Teaching others: A way of giving back
From being mediocre
When I was early in my clinical years, I was asked to teach clinical medicine to first year psychiatry residents. This was to ensure that they were comfortable with the management of common medical conditions even though their focus was the mental health of the patient.
I was not good, not even close. And I felt that there was little interest on the part of the residents to learn Medicine. Looking back I can see clearly that I was a large part of the problem.
I did not have confidence in my clinical skills. I was still in my learning phase. And I was working outside my comfort zone at that time. It is no wonder that the residents were uncomfortable learning from me. I was as tense as a tightrope.
To giving value
Of course, I have learned since then that it is possible to build one's confidence. I have been fortunate to work at the VA Medical Center in VA Boston. The system and its leaders have mentored me to bring out my strongest qualities.
I have been able to teach using the methods I had ingrained in me through my Alma Mater, the American University of Beirut.
Teaching others through asking questions
I did my medical school training and Family Medicine Residency at the AUB. Teaching was through asking questions... and waiting for the answer. It is as if it were yesterday when we would sit in the conference room - quaking - waiting to see which patient's chart the Chairman of the Department of Pediatrics would choose for the weekly rounds. It was not that long ago that the Chief Surgical Resident would hand me the chalk to come up to the board to explain a surgical complication.
That training has come full circle. Now when I teach residents and students, I am relaxed; my focus is on introducing concepts. And how to integrate those concepts into clinical practice. Learners early in their career can look up information on their own from a myriad of apps and articles. My value is in helping young clinicians increase their confidence in their thinking skills.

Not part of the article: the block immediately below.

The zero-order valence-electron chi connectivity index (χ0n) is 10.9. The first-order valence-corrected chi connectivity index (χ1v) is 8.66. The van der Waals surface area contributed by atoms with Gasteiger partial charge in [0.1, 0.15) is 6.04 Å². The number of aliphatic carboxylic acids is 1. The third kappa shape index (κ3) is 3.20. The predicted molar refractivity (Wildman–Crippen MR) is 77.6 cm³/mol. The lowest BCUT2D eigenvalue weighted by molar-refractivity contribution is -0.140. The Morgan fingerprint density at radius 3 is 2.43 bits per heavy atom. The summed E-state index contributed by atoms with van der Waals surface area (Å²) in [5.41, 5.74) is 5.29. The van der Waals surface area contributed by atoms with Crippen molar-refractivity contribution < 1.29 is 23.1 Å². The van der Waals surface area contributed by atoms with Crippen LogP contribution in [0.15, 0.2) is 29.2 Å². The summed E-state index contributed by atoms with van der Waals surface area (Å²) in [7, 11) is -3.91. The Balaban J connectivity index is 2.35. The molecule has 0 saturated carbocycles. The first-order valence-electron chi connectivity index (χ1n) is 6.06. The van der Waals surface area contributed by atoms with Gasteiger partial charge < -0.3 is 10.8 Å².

I appreciate the power of strong mentorship; I have been fortunate to have that. I value the ability to learn something new everyday. I would like to give back whenever I can.
Teaching others: learning the concepts myself
I believe that there are patterns through which molecules work to create health and disease. A thread that is not too complicated. For example, mitochondria are stuffed with molecules that are not as acidic as those in lysosomes.
To find the simplest pattern is not as easy as it sounds. There are oceans of research on mitochondria and lysosomes. If there had been a simple explanation for why they are vastly different, this would have become apparent by now.
Which means that I have to take a different approach to learning the concepts myself. It is through this struggle that I believe that a simpler model for the biochemistry of life will emerge. After all, cells don't think: They just react to the environment that is in front of them.
Through understanding the concepts at the third level, I am confident that I will become adept at teaching others.